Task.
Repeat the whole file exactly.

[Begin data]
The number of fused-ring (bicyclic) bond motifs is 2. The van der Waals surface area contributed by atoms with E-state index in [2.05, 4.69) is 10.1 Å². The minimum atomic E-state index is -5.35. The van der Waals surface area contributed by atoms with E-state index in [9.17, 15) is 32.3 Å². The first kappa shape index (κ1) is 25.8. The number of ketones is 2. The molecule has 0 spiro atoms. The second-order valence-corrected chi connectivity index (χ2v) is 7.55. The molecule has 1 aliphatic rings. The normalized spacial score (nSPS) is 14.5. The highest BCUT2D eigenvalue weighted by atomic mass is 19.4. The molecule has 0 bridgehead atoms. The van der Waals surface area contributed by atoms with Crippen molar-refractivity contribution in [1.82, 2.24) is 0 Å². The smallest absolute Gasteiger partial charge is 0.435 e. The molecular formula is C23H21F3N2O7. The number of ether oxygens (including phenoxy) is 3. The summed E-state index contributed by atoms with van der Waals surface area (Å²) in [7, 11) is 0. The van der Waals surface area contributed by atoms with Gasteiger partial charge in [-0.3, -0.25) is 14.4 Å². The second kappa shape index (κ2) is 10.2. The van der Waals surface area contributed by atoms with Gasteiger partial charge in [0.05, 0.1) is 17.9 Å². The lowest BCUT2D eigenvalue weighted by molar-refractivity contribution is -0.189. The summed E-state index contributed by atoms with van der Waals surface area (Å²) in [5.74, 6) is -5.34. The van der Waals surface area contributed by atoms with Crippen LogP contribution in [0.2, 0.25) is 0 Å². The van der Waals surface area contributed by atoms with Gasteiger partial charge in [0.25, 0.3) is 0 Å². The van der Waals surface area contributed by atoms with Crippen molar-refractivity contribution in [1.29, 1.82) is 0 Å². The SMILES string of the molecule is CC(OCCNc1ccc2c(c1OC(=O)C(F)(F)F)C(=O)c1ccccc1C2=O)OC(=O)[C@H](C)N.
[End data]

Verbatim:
The number of fused-ring (bicyclic) bond motifs is 2. The van der Waals surface area contributed by atoms with E-state index in [2.05, 4.69) is 10.1 Å². The minimum atomic E-state index is -5.35. The van der Waals surface area contributed by atoms with E-state index in [9.17, 15) is 32.3 Å². The first kappa shape index (κ1) is 25.8. The number of ketones is 2. The molecule has 0 spiro atoms. The second-order valence-corrected chi connectivity index (χ2v) is 7.55. The molecule has 1 aliphatic rings. The normalized spacial score (nSPS) is 14.5. The highest BCUT2D eigenvalue weighted by atomic mass is 19.4. The molecule has 0 bridgehead atoms. The van der Waals surface area contributed by atoms with Crippen molar-refractivity contribution in [1.82, 2.24) is 0 Å². The smallest absolute Gasteiger partial charge is 0.435 e. The molecular formula is C23H21F3N2O7. The number of ether oxygens (including phenoxy) is 3. The summed E-state index contributed by atoms with van der Waals surface area (Å²) in [7, 11) is 0. The van der Waals surface area contributed by atoms with Gasteiger partial charge in [-0.3, -0.25) is 14.4 Å². The second kappa shape index (κ2) is 10.2. The van der Waals surface area contributed by atoms with Gasteiger partial charge in [0.05, 0.1) is 17.9 Å². The lowest BCUT2D eigenvalue weighted by molar-refractivity contribution is -0.189. The summed E-state index contributed by atoms with van der Waals surface area (Å²) in [5.74, 6) is -5.34. The van der Waals surface area contributed by atoms with Crippen LogP contribution in [0.2, 0.25) is 0 Å². The van der Waals surface area contributed by atoms with Gasteiger partial charge in [0.25, 0.3) is 0 Å². The van der Waals surface area contributed by atoms with Crippen molar-refractivity contribution in [1.29, 1.82) is 0 Å². The SMILES string of the molecule is CC(OCCNc1ccc2c(c1OC(=O)C(F)(F)F)C(=O)c1ccccc1C2=O)OC(=O)[C@H](C)N.